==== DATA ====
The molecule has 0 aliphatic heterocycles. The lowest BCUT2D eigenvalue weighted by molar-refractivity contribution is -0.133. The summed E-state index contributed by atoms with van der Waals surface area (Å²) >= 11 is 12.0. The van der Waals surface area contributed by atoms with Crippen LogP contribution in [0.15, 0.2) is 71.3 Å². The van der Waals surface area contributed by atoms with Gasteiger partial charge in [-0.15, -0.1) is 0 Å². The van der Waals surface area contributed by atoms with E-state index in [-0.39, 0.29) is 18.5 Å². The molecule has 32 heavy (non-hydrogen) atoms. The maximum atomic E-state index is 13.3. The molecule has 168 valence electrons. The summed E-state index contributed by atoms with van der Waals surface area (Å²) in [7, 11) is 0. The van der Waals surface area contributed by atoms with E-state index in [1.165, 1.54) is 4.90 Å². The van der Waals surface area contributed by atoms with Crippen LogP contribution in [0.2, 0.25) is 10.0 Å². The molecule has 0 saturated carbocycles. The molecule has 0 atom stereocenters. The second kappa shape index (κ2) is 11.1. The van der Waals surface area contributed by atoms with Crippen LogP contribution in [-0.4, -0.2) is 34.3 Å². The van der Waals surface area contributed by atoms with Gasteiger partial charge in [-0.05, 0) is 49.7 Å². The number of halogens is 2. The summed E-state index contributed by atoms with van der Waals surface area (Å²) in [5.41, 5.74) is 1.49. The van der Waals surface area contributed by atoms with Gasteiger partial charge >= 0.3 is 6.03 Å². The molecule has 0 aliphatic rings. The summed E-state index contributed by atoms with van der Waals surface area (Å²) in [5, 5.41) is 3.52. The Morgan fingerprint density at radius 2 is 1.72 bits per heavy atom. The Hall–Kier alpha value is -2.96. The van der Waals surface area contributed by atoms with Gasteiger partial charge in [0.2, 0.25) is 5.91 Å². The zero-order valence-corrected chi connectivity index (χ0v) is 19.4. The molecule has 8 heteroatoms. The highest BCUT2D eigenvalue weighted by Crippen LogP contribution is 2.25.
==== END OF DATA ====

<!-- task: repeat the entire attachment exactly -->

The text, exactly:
The molecule has 0 aliphatic heterocycles. The lowest BCUT2D eigenvalue weighted by molar-refractivity contribution is -0.133. The summed E-state index contributed by atoms with van der Waals surface area (Å²) >= 11 is 12.0. The van der Waals surface area contributed by atoms with Crippen LogP contribution in [0.15, 0.2) is 71.3 Å². The van der Waals surface area contributed by atoms with Gasteiger partial charge in [-0.15, -0.1) is 0 Å². The van der Waals surface area contributed by atoms with E-state index in [-0.39, 0.29) is 18.5 Å². The molecule has 32 heavy (non-hydrogen) atoms. The maximum atomic E-state index is 13.3. The molecule has 168 valence electrons. The summed E-state index contributed by atoms with van der Waals surface area (Å²) in [7, 11) is 0. The van der Waals surface area contributed by atoms with E-state index in [1.165, 1.54) is 4.90 Å². The van der Waals surface area contributed by atoms with Crippen LogP contribution in [0.2, 0.25) is 10.0 Å². The molecule has 0 saturated carbocycles. The molecule has 0 atom stereocenters. The second kappa shape index (κ2) is 11.1. The van der Waals surface area contributed by atoms with Crippen LogP contribution in [-0.4, -0.2) is 34.3 Å². The van der Waals surface area contributed by atoms with Gasteiger partial charge in [-0.05, 0) is 49.7 Å². The number of halogens is 2. The summed E-state index contributed by atoms with van der Waals surface area (Å²) in [5.41, 5.74) is 1.49. The van der Waals surface area contributed by atoms with Gasteiger partial charge >= 0.3 is 6.03 Å². The molecule has 0 aliphatic rings. The summed E-state index contributed by atoms with van der Waals surface area (Å²) in [5, 5.41) is 3.52. The Morgan fingerprint density at radius 2 is 1.72 bits per heavy atom. The Hall–Kier alpha value is -2.96. The van der Waals surface area contributed by atoms with Gasteiger partial charge in [0.2, 0.25) is 5.91 Å². The zero-order valence-corrected chi connectivity index (χ0v) is 19.4. The molecule has 8 heteroatoms. The highest BCUT2D eigenvalue weighted by Crippen LogP contribution is 2.25.